By Mark Felton
The voice at the other end of the line was terse and to the point: “The Japanese have bombed Pearl Harbor in Hawaii, and Britain is consequently at war with Japan.” Lieutenant Stephen Polkinghorn was not surprised at the news from the British Embassy in Shanghai – nor at what came next.
“Obviously, there is nothing you can do with the forces at your disposal. I would suggest that you strike your colors,” the diplomat continued in measured tones. “You can expect a visit from the Japanese at any time.”
It was before dawn on December 8, 1941 – what President Roosevelt called the “day of infamy” (because of the International Date Line, Shanghai was a day ahead of Pearl Harbor) – and Polkinghorn had just been advised to surrender HMS Peterel to the Japanese. It was the Royal Navy’s only remaining Yangtze River gunboat in China and represented the last regular British armed force in Shanghai. But as Polkinghorn replaced the receiver in its cradle, his lip curling in disgust, one thing was clear to him: there would be no simple surrender.
HMS Peterel, the last British gunboat in China that was sunk in a blaze of glory on the Huangpu River on December 8, 1941 – the only resistance to the Japanese takeover of the International Settlement.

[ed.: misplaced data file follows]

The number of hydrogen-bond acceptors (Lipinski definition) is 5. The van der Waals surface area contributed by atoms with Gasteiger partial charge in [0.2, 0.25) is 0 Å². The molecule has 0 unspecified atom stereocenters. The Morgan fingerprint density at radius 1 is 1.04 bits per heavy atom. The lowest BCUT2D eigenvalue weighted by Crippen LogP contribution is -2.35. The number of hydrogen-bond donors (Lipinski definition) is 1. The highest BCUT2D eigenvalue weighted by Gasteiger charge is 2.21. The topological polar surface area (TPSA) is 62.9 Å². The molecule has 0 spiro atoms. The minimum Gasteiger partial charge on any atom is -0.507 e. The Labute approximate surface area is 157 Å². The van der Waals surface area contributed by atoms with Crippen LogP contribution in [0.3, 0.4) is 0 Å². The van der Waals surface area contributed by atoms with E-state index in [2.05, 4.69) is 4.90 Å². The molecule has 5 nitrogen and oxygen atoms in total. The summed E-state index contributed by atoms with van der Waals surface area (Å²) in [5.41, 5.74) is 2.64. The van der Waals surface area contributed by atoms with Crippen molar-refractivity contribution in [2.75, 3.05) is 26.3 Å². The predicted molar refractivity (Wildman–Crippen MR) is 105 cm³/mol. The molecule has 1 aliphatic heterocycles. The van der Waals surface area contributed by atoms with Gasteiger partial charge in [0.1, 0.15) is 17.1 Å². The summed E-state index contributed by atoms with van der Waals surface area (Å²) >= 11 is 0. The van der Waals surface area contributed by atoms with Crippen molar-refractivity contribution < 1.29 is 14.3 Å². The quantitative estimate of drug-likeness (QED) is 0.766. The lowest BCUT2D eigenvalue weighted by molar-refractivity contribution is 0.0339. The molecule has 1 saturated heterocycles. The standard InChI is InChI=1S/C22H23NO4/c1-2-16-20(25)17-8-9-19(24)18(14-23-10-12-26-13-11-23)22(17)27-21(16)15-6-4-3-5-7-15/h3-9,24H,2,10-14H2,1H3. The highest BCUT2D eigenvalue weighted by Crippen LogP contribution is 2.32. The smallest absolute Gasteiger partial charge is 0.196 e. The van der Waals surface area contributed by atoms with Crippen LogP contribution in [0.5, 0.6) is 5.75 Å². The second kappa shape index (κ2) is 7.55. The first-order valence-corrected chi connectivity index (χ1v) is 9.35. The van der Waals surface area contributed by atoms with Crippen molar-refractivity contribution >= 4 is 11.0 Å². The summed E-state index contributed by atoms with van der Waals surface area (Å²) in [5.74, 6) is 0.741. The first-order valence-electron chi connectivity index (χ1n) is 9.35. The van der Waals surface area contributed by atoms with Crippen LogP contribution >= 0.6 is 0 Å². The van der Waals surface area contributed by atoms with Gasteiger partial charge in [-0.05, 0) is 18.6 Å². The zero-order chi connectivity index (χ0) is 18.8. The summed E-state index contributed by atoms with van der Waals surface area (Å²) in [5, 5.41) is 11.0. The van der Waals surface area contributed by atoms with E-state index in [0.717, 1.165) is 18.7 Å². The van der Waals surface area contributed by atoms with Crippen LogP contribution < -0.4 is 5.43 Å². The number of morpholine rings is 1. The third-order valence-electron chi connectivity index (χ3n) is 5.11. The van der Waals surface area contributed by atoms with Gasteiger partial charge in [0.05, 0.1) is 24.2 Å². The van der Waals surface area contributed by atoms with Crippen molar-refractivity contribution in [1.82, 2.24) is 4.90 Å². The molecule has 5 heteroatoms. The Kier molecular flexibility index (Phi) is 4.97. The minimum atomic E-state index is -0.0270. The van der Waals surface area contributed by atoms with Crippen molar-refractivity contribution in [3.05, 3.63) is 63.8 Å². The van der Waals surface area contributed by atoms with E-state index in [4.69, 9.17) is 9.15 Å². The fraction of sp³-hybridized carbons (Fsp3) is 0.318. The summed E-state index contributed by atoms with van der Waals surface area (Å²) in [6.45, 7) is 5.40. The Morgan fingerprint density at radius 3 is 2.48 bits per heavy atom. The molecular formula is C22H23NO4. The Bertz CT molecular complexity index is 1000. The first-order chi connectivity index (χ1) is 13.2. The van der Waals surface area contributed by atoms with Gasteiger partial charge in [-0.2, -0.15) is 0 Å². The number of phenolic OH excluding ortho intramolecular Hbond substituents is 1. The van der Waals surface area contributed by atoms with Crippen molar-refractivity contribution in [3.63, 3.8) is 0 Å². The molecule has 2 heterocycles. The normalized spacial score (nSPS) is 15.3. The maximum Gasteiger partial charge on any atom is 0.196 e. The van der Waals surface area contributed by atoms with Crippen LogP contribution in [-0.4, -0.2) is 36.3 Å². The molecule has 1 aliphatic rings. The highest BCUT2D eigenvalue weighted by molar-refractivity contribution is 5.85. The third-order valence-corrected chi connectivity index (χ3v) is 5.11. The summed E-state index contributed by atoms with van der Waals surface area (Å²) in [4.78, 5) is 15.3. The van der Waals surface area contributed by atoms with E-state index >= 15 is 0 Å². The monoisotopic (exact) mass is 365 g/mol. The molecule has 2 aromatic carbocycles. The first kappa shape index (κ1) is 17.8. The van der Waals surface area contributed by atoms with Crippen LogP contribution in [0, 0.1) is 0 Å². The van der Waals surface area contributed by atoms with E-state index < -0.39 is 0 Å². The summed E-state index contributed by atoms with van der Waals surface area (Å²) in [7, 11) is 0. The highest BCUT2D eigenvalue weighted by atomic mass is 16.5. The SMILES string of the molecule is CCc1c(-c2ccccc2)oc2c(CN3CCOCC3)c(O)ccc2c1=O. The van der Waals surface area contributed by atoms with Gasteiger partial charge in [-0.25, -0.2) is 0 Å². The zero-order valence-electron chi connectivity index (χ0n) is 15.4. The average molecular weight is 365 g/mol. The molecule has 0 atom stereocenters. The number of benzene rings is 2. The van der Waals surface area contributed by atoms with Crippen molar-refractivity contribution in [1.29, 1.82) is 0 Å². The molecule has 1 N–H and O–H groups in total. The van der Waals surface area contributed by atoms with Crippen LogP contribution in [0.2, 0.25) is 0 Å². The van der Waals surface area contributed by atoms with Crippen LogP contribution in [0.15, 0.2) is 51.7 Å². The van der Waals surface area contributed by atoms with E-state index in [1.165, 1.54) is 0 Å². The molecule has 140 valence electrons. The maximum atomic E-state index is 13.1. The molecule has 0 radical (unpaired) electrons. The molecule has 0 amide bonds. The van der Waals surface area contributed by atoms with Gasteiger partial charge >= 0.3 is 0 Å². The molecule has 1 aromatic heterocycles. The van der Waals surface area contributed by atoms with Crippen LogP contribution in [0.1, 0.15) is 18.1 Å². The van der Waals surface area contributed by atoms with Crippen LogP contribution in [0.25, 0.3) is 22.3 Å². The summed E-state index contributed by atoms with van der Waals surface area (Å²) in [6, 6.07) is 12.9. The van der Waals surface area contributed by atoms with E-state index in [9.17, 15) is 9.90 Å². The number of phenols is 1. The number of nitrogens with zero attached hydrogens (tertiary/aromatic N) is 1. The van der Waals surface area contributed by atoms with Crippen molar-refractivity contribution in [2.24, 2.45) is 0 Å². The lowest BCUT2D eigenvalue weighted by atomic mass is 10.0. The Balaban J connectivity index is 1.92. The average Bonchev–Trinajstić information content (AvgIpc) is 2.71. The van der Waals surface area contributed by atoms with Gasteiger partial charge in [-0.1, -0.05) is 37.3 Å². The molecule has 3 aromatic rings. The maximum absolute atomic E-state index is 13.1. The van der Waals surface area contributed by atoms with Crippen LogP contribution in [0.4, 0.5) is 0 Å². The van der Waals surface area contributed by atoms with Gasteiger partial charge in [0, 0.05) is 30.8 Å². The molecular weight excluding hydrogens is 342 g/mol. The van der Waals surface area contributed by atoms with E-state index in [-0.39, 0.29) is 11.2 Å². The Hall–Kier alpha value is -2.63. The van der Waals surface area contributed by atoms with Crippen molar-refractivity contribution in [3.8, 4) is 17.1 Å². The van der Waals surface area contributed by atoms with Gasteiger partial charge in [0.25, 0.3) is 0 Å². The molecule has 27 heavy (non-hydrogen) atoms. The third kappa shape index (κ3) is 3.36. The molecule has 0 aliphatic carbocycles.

HMS Peterel sat moored on the Huangpu, opposite the Bund, Shanghai’s glittering, neoclassical million-dollar mile. A Japanese gunboat moved in the distance, a signal lamp sending coded Morse to the riverbank, and a curl of smoke rose from the funnel of the huge Japanese cruiser Izumo moored close by. The Peterel had been protecting British trade on China’s rivers since 1927, but now she had been reduced to a floating communications station, organizing supplies to the Chinese Army. Her two three-inch guns had been mothballed and her crew reduced from 55 to just 20 men. Close by was an American gunboat, the USS Wake, also stripped of defensive weapons and most of her crew.